My So-Called Life: The Complete Series

SoCalledLifeThe groundbreaking series that launched the career of Claire Danes, Jared Leto, and openly gay Wilson Cruz introduced the teen angst drama to primetime TV. No subject was too controversial for 15-year-old Angela Chase (Danes), not child abuse, not school violence, not homophobia, nor sexuality. • From Shout! Factory. ( — Preview: E.D.

Demetri Martin. Person.

Shot at Austin’s Paramount Theater, Martin sings, plays countless instruments, lets some of his drop-down funny drawings speak for themselves, and tells some jokes that tear the room apart. In one song, Martin questions the GLBT community’s appropriation of the rainbow, suggesting we’re hoarding refracted light. “Pretty selfish, gays,” he quips. • From Comedy Central ( — Preview: E.D.

Upright Citizens Brigade: The Complete Second Season

UprightCitizensSubversive sketch comedy has never been so odd. In a gym, Amy Poehler (Saturday Night Live) leads a gay exerciser and his resistant straight counterpart through their first session of “Japanoitretching,” Japanese noise-punk combined with peaceful stretching. In another episode, “Eli’s Face Therapy,” a flamboyantly gay Euro-trash salon owner rejuvenates aging women’s looks by slapping them violently with kobe steak. – From Comedy Central (   — Preview: E.D.


DVDS for the Cure
Cher, Reese Witherspoon, Susan Sarandon, more

Fox and MGM have gathered some best-sellers, repackaged them, and are donating 50 cents per copy to Susan G. Komen for the Cure in an effort to fight breast cancer. Just look for pink packaging with the unmistakable pink ribbon. Titles include An Affair to Remember, In Her Shoes, Legally Blonde, Mermaids, Moulin Rouge, Thelma & Louise, and There’s Something About Mary. From Twentieth Century Fox Home Entertainment ( and Metro-Goldwyn-Mayer ( — E.D.


Scream a Little Scream … Or laugh yourself to death

LairThe Lair
Finally, gay vampires in a gay horror series from a gay network. Too bad the writing, acting, and special effects are terrible. The CGI are of the same caliber as Showtime’s late-night softcore porn. Speaking of, hunky hetero porn star Evan Stone (notorious for his hammy acting in the aforementioned programming) plays a stereotypically brutish abusive hubby. There’s plenty of room for the story to improve, but if you’re looking for a bevy of muscular bun shots, you’ll want to sink your fangs into this Dante’s Cove spin-off. • From Liberation Entertainment ( More: — Review: E.D.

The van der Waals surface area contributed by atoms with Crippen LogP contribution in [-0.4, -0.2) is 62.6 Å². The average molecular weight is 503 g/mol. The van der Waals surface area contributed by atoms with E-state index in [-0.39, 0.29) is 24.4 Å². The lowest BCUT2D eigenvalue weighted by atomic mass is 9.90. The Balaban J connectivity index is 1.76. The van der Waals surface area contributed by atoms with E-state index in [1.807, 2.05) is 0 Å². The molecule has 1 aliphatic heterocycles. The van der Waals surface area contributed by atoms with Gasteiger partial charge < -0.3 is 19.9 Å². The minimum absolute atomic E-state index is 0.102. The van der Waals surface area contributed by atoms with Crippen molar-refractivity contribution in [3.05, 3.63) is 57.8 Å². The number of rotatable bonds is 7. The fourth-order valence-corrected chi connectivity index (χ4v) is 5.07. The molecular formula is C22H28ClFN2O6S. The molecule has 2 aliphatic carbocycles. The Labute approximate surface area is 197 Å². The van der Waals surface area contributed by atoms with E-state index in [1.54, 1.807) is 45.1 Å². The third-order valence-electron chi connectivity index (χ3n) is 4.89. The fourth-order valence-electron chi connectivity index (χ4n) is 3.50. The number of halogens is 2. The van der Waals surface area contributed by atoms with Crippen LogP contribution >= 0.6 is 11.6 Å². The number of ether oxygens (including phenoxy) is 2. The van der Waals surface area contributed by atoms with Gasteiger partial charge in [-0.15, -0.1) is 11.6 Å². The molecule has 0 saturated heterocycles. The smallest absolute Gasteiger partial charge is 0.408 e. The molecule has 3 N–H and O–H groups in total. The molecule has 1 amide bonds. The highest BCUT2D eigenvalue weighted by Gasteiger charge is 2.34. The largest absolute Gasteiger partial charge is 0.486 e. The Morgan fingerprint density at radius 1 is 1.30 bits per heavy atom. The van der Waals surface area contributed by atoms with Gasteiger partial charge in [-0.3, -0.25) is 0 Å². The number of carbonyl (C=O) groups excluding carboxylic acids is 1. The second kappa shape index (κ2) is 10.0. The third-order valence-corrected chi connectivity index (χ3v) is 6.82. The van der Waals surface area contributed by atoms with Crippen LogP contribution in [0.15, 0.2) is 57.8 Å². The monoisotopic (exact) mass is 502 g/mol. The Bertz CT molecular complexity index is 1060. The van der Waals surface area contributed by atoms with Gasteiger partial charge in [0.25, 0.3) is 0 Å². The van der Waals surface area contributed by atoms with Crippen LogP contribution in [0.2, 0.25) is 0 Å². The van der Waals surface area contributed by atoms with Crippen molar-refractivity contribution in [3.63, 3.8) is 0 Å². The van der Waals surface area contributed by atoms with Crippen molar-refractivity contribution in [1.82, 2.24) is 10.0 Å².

The Roger Corman Collection and Food of the Gods
American International used to be the last word in schlocky horror and exploitation films, and an incredible number of these low-budget gems were directed by Roger Corman, some of them truly frightening and some so godawful that viewers damn near laughed themselves to death in drive-in movie theaters all across America. So, with this in mind, you might want to consider enjoying our holiday, Halloween that is, with the new Roger Corman Collection, which features eight of the master’s finest (and silliest) films.

RCCollectionThe standout of the collection might be 1970’s Bloody Mama, featuring Shelley Winters as a way-over-the-top Ma Barker, and costarring Robert DeNiro and Diane Varsi. One of Ma’s boys, played by Robert Walden, is depicted in a very kinky relationship with a weirdo played by Bruce Dern. (You may remember Walden as the star of Brothers, the landmark gay sitcom which aired on Showtime in the 1980s—he was one of the straight brothers.)

And don’t miss 1967’s The Trip, which is culturally significant not for its Jack Nicholson script about LSD, but rather because it features Peter Fonda walking around butt nekkid. The collection also includes A Bucket of Blood (1959), The Premature Burial (1962), X: The Man With the X-Ray Eyes (1963), The Young Racers (1963), The Wild Angels (1966), and Gas-s-s-s! (1970). Proceed at your own risk….

American International also gave us an ultra-camp adaptation of H.G. Wells’ Food of the Gods, which is out on DVD as a “Midnite Movie.” For some impossible-to-imagine reason this 1976 film was not directed by Roger Corman, despite the fact that the story deals with a crazy farm woman (Ida Lupino) who accidentally raises giant chickens, wasps, and rats after feeding them the mysterious substance mentioned in the title. This one is hilarious and seems particularly geared to those of us who enjoy seeing B-movie icon Ralph Meeker being eaten alive by those giant rats.

Consumer Alert: Be aware that despite the presence of Lupino and Meeker, former child-evangelist Marjoe Gortner is the actual star of this film.

Both from MGM Home Entertainment ( — Reviews: Jack Varsi